COVID-19 Calls for Reforms in International Migration Governance

Employer--employee partnership and collaboration between government, private sector and civil society to formulate a rights-based approach to migration governance are needed.

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The COVID-19 pandemic has pushed the hitherto vulnerable migrants and refugees into extremely precarious conditions. Migrant workers are losing their source of livelihood in addition to being more exposed to the virus owing to their position at the frontlines of pandemic battle. This calls for a look into the many faces of women and men migrant workers, formulation of strategies to tackle the immediate crisis and to build a better future for labour migration in the post COVID-19 world. It was in this backdrop that the International Labour Organisation (ILO) conducted a webinar on 26 June 2020, moderated by Michelle Leighton, Chief Labour Migration, ILO Geneva, where panellists from seven continents gave their expert opinions.

Migration Governance

According to ILO statements, there are over 164 million migrant workers worldwide, nearly half of them women, comprising 4.7 per cent of global labour force. While the pandemic has rendered them jobless and stranded in host countries with less access to social protection, millions have also returned to home countries where unemployment and poverty awaits them. Michelle Leighton, acknowledging this, posed the question: How do we use the moment of crisis to ‘adjust and reform’ labour migration system across the world so they are more ‘accountable, rights based and provide prosperity for migrant workers and businesses’? In pursuit of answers, the panellists from different parts of the world shared their lessons and experiences.

Also Read : COVID-19 and International Migration Governance

Claro Arellano, Undersecretary at Legal and Overseas Operations Cluster, Philippines, shared the model adopted by their government in aiding the migrant workers. The Crisis Management Committee of Philippines is providing assistances like free COVID tests upon arrival, quarantine facilities, psychosocial counselling and food medical and transportation facilities to ensure seamless repatriation of workers. Along with repatriation, reintegration of returnee migrants to home country is also given equal attention through programmes like financial assistance and social protection schemes. He stated how the DOLE AKAP, one-time financial assistance programme launched by the Philippines government, has dispersed over 1.5 billion pesos among 140,000 displaced Filipino workers, as of 24 June, to assist their reintegration.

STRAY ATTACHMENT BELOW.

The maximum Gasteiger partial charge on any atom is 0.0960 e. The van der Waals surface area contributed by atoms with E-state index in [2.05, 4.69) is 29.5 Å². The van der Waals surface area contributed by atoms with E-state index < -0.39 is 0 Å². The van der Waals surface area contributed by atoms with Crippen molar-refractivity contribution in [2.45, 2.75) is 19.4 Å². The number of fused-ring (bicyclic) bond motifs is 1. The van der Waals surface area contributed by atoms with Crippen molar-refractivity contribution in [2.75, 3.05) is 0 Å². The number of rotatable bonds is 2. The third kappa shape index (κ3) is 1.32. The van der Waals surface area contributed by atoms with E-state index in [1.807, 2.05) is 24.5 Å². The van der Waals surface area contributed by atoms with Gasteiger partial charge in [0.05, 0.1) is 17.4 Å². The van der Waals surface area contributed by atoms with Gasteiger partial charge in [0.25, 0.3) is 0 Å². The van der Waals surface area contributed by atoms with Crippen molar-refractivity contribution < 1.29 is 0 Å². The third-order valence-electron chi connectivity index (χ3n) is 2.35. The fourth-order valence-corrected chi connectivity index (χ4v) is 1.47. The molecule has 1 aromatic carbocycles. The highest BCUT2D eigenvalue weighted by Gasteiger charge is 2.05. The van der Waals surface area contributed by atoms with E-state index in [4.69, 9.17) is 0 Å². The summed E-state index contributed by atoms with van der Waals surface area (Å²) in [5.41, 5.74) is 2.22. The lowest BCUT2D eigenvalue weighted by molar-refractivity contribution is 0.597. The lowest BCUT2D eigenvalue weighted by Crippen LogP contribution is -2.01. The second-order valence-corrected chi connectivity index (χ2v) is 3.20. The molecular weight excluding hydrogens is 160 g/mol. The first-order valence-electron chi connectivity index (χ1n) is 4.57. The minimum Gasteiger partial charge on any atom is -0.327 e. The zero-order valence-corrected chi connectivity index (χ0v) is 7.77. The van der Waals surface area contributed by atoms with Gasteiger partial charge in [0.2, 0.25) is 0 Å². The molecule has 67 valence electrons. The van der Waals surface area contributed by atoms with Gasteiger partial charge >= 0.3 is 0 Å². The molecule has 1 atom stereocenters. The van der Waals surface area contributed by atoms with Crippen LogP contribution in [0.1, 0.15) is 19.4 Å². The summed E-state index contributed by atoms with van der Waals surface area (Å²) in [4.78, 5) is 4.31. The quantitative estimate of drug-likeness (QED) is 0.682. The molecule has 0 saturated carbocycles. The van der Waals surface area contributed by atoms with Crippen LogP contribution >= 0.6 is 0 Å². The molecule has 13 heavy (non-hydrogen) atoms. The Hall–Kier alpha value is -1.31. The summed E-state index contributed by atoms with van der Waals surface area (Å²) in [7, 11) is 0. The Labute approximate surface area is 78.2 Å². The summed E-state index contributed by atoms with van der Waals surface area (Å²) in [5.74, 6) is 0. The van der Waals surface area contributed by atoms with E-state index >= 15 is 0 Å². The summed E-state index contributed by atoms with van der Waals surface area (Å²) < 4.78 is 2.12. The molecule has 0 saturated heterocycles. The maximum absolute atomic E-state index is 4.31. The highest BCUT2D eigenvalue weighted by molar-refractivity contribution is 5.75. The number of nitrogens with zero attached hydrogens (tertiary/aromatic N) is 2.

The Filipino model detailed by Arellano found resonance in the model adopted by Portugal government as described by Cláudia Pereira, the Secretary of State for Integration and Migration, Portugal. She delineated various steps taken by the government – the extension of citizenship rights to immigrants, extension of validity of documents up to 31 October,  translation of official documents to variety of languages to ensure they are accessible to immigrants, provision of housing facilities to secure proper isolation and quarantine, etc. to name a few.

Moment to Reckon with the Blind Spots

Carolina Meijia Micolta, Vice President of National Association of Entrepreneurs of Columbia, called for provision of humanitarian assistance, equal treatment of migrant workers and inclusive employment programmes.

Micolta shed light on how migrants are unfairly disadvantaged by the pandemic, despite the dividends they pay to both employers and the state.

Along with their disproportionate representation in precarious jobs, a major reason behind this is the legal loopholes in regulatory framework. For instance, the law enforced by the UK government forbids overseas workers from changing their employer before 6 months, which has rendered many migrant workers undocumented, translating to less access to health and social security services. This was pointed out by Rosa Crawford, Policy Officer of Trades Union Congress,UK, who highlighted the role of trade unions in calling out against hostile government policies and demanding reforms.

Ghada Hammouda, Chief Sustainability & Marketing Officer at Qalaa Holdings, Egypt, in agreement to the panellists, shared about the opportunities presented by the pandemic. She stated how the mass production shutdown caused by pandemic has global ripple effects on demand and supply sides, and has led to the re-examination for new market sources. This presents a huge opportunity for countries which can reap benefits by equipping their youth for taking advantage of the new normal. Quoting Milton Friedman, she added, “Only an act of crisis can produce change.”

Need for Dialogue and Co-operation